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Property Items made by fire-workers: weapons, impements,
ornaments, weights, bangles, and beads
Banawali; ornaments and weights; Bisht, 1982, Pl. 10.17


Banawali: weights;  
Bisht, 1982, Pl. 10.18

Harappan Weights correlate with near contemporary Indian systems of weights in punch-marked coins
Harappan Weight Unit
1
2
4
8
16
32
64
Harappan Weight gms.
.8525
1.705
3.41
6.82
13.64
27.28
54.56
Rattis
8
16
32
64
128
256
512
Karshas
 
 
1
2
4
8
16
Grams
.8375
1.675
3.35
6.70
13.4
26.8
53.6

cf. Mitchener, John, 1978a: 14-15 cf. Kosambi, D.D., 1941b: 53; loc.cit., Possehl, G.L., 1996, p. 75

TERRAC-6.jpg (2292 bytes) Terracotta and shell objects in 15 sites in Bahawalpur province; Beads: 2,6,12,21; shell bangle: 8,9; red bangles: 13 to 18 (17 and 18 are conjoined); grey bangle: 19; fragment of red bracelet: 20; Mughal, R.M., 1997, Pl. 64.
STONEC-2.jpg (1703 bytes) Stone, copper, carnelian and faience objects in 15 sites in Bahawalpur province; Chert blades: 1 to 9; copper spearhead: 10; copper implement: 12; pieces of bangle, biconvex and incised: 15 and 17; piece of wide bracelet incised on external surface and ridged: 18; copper flat axe: 19;  Mughal, R.M., 1997, Pl. 63.
Kalibangan; copper implements; Agrawala, R.C. and Vijay Kumar, 1982, Pl. 11.12
Bronze axe-adze, blade-axe and mirror (After Mackay, Indus Civilization,1935, Pl. N.)

 

 

 
Jar No. 277 and contents of the jar, Harappa (After Vats, Pl. CXXI). cf. Pl. CXXIV, 27 and 28 showing the copper jar No. 277 which contained a hundred objects.

 

 

 

Copper jar No. 277 contained these objects; the figure also shows a marble macehead no. 573 (After Vats, Pl. CXXIII) Thirteen blade-axes with or without shoulders (Nos. 1-13), eight long and narrow axes (Nos. 14-21), two double-axes (Nos. 22 and 23), eleven daggers with tapering sides (Nos. 24-32 and 64-64), one mace-head (No.33), thirteen spear-heads and flaying knives (Nos. 35-47), one lance-head (No.66), one arrow-head (No.63), one chopper (No.67), two saws (Nos. 61 and 62), ten chisels with or without shanks (Nos. 49-58)J, two cast bars for making chisels (Nos. 59 and 60), and a flat strip (No.48).

Copper and bronze weapons, implements and utensils (After Vats, Pl. CXXII). No. 24 carinated copper jar; No.32 shallow inverted dish; No. 26 round copper vase 6 in. dia; No.30 deep cup with flared mouth; No. 31 saucer with slightly incurved rim; No.29 ring-stand for jar. No.13 adze; No.19 adze inscribed with three faint pictograms; 5.15 in. long, 2.15 in. broad at the cutting edge; No.18 lower part of a broken axe. No. 17 razor.

Copper, bronze, silver and gold objects, Harappa (After Vats, Pl. CXXV). Nos. 65-77 spear-heads. Nos. 15-18 and 22-24 chisels. Nos. 28-31, 52 and 62-64 knives and sickles; Nos. 38 and 58 scrapers; Nos. 46 and 47 razors. Nos. 40-42 and 44 bronze gouges (to hollow out, groove or rib wood, bone, ivory and stone) No.39 nail-parer; No.1 a bunch of three bronze instruments held together by their looped or interlaced ends; the right hand tool is a double-edged knife (4.4 in.) and the left hand one a piercing rod (5.3in.); the middle one is a pincers (5.2 in.) all three are a surgical or toilet set. No.32 cobbler's awl(?) Nos. 37 and 45 needles; Nos. 25-27 pins; Nos. 33,34 and 36 antimony rods. No.8 a fish-hook. Nos. 13 and 14 arrow-heads. No.53 silver vase. No.57 a hasp (typical Indian kund.i) made of round copper bar.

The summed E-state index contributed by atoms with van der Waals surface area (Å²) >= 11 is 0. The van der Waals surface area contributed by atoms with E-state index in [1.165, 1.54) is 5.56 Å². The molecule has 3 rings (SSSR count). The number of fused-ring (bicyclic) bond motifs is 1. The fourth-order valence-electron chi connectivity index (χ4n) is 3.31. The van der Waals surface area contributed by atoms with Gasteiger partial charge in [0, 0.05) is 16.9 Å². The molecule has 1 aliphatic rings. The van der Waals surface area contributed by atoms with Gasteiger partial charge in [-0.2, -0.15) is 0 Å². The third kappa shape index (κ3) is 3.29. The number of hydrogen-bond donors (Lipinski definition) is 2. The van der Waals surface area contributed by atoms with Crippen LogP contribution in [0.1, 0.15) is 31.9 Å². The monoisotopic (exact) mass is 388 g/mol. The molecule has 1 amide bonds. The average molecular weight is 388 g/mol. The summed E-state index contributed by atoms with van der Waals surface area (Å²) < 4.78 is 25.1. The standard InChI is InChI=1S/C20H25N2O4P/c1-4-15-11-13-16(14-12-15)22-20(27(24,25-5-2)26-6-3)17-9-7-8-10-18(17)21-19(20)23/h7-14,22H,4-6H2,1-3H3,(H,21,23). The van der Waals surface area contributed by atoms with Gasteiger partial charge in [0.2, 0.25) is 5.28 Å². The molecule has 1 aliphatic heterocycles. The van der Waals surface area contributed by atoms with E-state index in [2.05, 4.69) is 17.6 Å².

Copper and bronze ornaments, utensils, implements, weapons, Harappa (After Vats, Pl. CXXIV). A stilus (No.19), a beam of a weighing scale (No.14), a semi-oval, hollow terminal (No.20), five solid bangles (Nos. 1,2,3,5 and 7), a rod intended to be fashioned into a solid bangle (No.4), three hollow bangles (Nos.11-13), two flattened leaves to be made into hollow bangles (Nos. 8 and 9; Nos. 6 and 10), four thick rectangular copper pieces (Nos. 15-18), a thin bowl with tapering sides (No.23), two large folded sheets of copper (Nos. 24 and 25), two thick broken pieces bearing prominent hammer marks (Nos. 21), a lump of lollingite (used to extract arsenic used for hardening the cutting edges of tools instead of the tin alloy). No.29 is an oval copper mirror. No.44 a copper hook. Nos. 42 and 43 caste bronze latches (?)
Miniature jar fitted with a cork-like, hollow, baked clay stopper; containing microbeads mixed with fine ash; the jar was buried under a house floor at Zekda (23.53N and 71.26E), Banaskanta District, Gujarat  (Hegde, K.T.M. et al, 1982, Pl. 21.2.

Gold jewellery, Mohenjodaro (After Marshall, Pl. CXLVIII).